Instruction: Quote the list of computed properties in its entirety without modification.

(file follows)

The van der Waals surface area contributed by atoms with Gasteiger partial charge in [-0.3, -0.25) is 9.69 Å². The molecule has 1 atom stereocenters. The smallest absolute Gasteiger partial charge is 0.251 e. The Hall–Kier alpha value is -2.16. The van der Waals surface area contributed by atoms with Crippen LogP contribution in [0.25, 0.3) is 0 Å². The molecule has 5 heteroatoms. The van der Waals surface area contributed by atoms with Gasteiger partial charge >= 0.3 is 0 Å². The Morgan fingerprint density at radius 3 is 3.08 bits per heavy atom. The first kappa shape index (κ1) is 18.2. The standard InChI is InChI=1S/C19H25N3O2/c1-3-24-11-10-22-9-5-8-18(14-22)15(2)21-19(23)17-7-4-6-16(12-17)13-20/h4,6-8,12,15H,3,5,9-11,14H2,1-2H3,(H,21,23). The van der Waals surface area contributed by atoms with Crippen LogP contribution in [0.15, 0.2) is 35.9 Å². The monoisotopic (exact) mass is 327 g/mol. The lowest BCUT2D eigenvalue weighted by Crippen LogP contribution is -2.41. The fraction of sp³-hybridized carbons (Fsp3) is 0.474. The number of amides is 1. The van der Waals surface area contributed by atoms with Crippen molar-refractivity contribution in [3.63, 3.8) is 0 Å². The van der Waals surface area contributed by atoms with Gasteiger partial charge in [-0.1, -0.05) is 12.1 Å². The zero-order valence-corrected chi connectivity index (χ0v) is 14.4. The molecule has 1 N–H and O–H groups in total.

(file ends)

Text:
The van der Waals surface area contributed by atoms with Gasteiger partial charge in [-0.3, -0.25) is 9.69 Å². The molecule has 1 atom stereocenters. The smallest absolute Gasteiger partial charge is 0.251 e. The Hall–Kier alpha value is -2.16. The van der Waals surface area contributed by atoms with Crippen LogP contribution in [0.25, 0.3) is 0 Å². The molecule has 5 heteroatoms. The van der Waals surface area contributed by atoms with Gasteiger partial charge >= 0.3 is 0 Å². The Morgan fingerprint density at radius 3 is 3.08 bits per heavy atom. The first kappa shape index (κ1) is 18.2. The standard InChI is InChI=1S/C19H25N3O2/c1-3-24-11-10-22-9-5-8-18(14-22)15(2)21-19(23)17-7-4-6-16(12-17)13-20/h4,6-8,12,15H,3,5,9-11,14H2,1-2H3,(H,21,23). The van der Waals surface area contributed by atoms with Crippen LogP contribution in [0.15, 0.2) is 35.9 Å². The monoisotopic (exact) mass is 327 g/mol. The lowest BCUT2D eigenvalue weighted by Crippen LogP contribution is -2.41. The fraction of sp³-hybridized carbons (Fsp3) is 0.474. The number of amides is 1. The van der Waals surface area contributed by atoms with Crippen molar-refractivity contribution in [3.63, 3.8) is 0 Å². The van der Waals surface area contributed by atoms with Gasteiger partial charge in [-0.1, -0.05) is 12.1 Å². The zero-order valence-corrected chi connectivity index (χ0v) is 14.4. The molecule has 1 N–H and O–H groups in total.